Tag Archives: Bay Area Refineries

COURTHOUSE NEWS SERVICE: Refinery Town decision may have huge ramifications for nation’s energy infrastructure

Repost from Courthouse News Service

Refinery Town Says No to Valero’s Oil-by-Rail Plan

By Matthew Renda, Friday, September 23, 2016 5:14 PM PT
Courthouse News Service
Courthouse News Service

BENICIA, Calif. (CN) — The City Council of a small city of 27,000 in California’s San Francisco Bay Area made a decision this week that may have huge ramifications for the nation’s energy infrastructure.

The five-person Benicia City Council voted unanimously to reject the Valero Crude Oil by Rail Project — a substantial setback for an oil and gas industry that operates several refineries nearby and setting an interesting precedent for local government’s assertion of jurisdiction over oil and gas routes.

The Valero Crude Oil by Rail Project would have allowed the oil company, which operates a large refinery in Benicia, to bring in crude oil by rail rather than exclusively by ship as the current arrangement dictates.

However, Benicia City Council ended a divisive community fight over the issue by finding the project is too dangerous for the community. The potential for contamination of the Sulphur Springs Creek and other watersheds in the event of a derailment proved too much for the council members to brook.

“I have seen stories piled on top of the other about what wasn’t working and what is particularly troubling is the lack of financial resources provided in the case of a catastrophic event,” Mayor Elizabeth Patterson said during deliberation on Wednesday night. “The money comes in too late, people have to go out of business and people have to move away.”

Leading up to the decision, several questions about whether the City Council even had jurisdiction hovered over the matter, with project proponents asserting that the federal government regulates rail and any decision made by the city government is preempted.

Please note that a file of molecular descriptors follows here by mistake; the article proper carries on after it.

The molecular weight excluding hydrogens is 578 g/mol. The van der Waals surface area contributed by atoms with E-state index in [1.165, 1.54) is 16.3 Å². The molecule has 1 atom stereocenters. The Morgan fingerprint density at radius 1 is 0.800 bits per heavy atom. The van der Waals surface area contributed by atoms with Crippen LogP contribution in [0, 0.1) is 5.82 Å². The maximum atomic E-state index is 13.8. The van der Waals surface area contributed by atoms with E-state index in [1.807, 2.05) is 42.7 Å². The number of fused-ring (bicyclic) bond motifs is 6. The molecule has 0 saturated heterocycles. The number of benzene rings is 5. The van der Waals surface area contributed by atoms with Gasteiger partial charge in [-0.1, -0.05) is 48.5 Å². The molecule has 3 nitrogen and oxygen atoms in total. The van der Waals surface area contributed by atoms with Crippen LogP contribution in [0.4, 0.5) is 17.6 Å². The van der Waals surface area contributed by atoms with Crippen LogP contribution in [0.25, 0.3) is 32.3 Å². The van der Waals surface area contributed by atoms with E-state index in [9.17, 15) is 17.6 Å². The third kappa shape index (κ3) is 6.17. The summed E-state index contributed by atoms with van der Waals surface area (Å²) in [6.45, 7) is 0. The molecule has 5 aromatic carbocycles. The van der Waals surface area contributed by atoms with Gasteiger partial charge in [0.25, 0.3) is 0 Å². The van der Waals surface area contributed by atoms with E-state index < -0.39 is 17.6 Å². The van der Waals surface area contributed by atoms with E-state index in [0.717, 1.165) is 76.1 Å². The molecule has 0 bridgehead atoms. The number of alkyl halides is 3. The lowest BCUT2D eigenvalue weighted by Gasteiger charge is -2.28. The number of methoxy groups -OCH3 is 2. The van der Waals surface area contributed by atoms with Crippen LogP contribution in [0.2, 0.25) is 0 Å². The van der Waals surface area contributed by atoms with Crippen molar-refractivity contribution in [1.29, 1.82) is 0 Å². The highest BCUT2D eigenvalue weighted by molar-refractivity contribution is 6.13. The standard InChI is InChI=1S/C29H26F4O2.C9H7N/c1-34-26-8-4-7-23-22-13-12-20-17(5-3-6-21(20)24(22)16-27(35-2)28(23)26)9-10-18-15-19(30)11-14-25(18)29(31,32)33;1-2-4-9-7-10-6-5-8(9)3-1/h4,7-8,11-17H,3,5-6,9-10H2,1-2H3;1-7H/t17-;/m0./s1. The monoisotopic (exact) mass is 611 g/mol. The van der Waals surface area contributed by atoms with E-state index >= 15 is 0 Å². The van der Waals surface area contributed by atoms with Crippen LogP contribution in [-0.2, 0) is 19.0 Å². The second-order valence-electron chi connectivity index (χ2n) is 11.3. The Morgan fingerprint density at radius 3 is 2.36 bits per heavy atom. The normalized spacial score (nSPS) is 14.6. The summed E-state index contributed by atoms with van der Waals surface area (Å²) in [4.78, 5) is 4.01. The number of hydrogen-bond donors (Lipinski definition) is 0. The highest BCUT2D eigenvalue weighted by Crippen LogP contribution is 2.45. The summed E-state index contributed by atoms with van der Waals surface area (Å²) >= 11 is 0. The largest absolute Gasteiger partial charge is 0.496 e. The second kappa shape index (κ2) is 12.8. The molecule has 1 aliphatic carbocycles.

However, the Surface Transportation Board wrote the city on Wednesday before the meeting saying while the federal government does regulate interstate commerce and the railroad, the proposed $70 million rail depot was within the regulatory purview of the city.

While many local residents applauded the decision, environmental groups talked about its reverberations.

“This is a victory for the right of communities to say no to refineries’ dangerous oil train projects,” Ethan Buckner with the group Stand — formerly ForestEthics — said. “The federal government has said once and for all that there is nothing in federal law that prevents cities from denying these oil companies’ dangerous rail projects.”

In the series of meetings leading up to the decision, Valero touted its safety record and said the train project carried minimal risk and would bring jobs and economic activity to the region.

“After nearly four years of review and analysis by independent experts and the city, we are disappointed that the City Council members have chosen to reject the crude by rail project,” Valero said in a statement. “At this time we are considering our options moving forward.”

Valero is the largest employer in the city, according to a recent comprehensive financial report compiled by the city’s finance team.

However, Patterson said the city’s general plan calls for a more diversified economy that relies heavily on small businesses, many of which would be hampered by the crude oil by rail project, particularly if something went wrong.

“We have to be less dependent on the refinery as we pivot into an era of attracting different kinds of businesses,” she said.

In 2014, trains transporting crude oil spilled about 57,000 gallons of the environmentally hazardous substance, more than any other year since the Pipeline and Hazardous Materials Safety Administration began keeping track in 1975.

The Columbia River, one of America’s most scenic rivers as it carves out the border between Oregon and Washington state, was spoiled by 42,000 gallons of oil when a train derailed due to a defective bolt on the track.

While many celebrated the possibly precedent-setting decision undertaken by the small city body, Councilman Mark Hughes resigned himself to certain litigation and its associated expense.

“Regardless of the decision tonight, I believe a lawsuit will be filed,” Hughes said.